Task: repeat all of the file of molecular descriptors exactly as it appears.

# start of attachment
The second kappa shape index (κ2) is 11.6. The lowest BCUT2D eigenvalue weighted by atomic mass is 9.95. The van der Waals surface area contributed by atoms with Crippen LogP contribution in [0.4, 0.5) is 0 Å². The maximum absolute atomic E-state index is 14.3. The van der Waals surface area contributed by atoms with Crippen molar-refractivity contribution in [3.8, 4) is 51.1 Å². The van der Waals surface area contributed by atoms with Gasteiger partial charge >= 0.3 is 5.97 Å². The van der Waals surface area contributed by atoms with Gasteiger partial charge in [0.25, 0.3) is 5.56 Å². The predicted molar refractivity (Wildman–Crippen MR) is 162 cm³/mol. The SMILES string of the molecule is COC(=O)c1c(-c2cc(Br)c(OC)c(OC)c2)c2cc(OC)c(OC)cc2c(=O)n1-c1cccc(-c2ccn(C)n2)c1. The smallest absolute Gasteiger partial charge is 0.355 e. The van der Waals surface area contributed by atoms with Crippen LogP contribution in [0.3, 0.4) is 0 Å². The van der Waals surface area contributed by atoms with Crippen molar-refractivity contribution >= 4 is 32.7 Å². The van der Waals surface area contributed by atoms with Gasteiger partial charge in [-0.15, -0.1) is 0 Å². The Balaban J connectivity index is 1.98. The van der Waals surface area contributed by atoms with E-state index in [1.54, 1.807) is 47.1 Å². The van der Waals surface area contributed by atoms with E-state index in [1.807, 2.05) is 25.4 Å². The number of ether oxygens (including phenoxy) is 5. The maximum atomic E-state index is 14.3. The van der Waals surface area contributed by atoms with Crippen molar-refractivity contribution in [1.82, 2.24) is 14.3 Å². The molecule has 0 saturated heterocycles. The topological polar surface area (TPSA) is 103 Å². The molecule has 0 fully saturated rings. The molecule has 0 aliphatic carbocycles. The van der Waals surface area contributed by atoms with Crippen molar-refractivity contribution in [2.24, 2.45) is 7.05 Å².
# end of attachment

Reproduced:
The second kappa shape index (κ2) is 11.6. The lowest BCUT2D eigenvalue weighted by atomic mass is 9.95. The van der Waals surface area contributed by atoms with Crippen LogP contribution in [0.4, 0.5) is 0 Å². The maximum absolute atomic E-state index is 14.3. The van der Waals surface area contributed by atoms with Crippen molar-refractivity contribution in [3.8, 4) is 51.1 Å². The van der Waals surface area contributed by atoms with Gasteiger partial charge >= 0.3 is 5.97 Å². The van der Waals surface area contributed by atoms with Gasteiger partial charge in [0.25, 0.3) is 5.56 Å². The predicted molar refractivity (Wildman–Crippen MR) is 162 cm³/mol. The SMILES string of the molecule is COC(=O)c1c(-c2cc(Br)c(OC)c(OC)c2)c2cc(OC)c(OC)cc2c(=O)n1-c1cccc(-c2ccn(C)n2)c1. The smallest absolute Gasteiger partial charge is 0.355 e. The van der Waals surface area contributed by atoms with Crippen LogP contribution in [0.3, 0.4) is 0 Å². The van der Waals surface area contributed by atoms with Crippen molar-refractivity contribution >= 4 is 32.7 Å². The van der Waals surface area contributed by atoms with Gasteiger partial charge in [-0.15, -0.1) is 0 Å². The Balaban J connectivity index is 1.98. The van der Waals surface area contributed by atoms with E-state index in [1.54, 1.807) is 47.1 Å². The van der Waals surface area contributed by atoms with E-state index in [1.807, 2.05) is 25.4 Å². The number of ether oxygens (including phenoxy) is 5. The maximum atomic E-state index is 14.3. The van der Waals surface area contributed by atoms with Crippen molar-refractivity contribution in [1.82, 2.24) is 14.3 Å². The molecule has 0 saturated heterocycles. The topological polar surface area (TPSA) is 103 Å². The molecule has 0 fully saturated rings. The molecule has 0 aliphatic carbocycles. The van der Waals surface area contributed by atoms with Crippen molar-refractivity contribution in [2.24, 2.45) is 7.05 Å².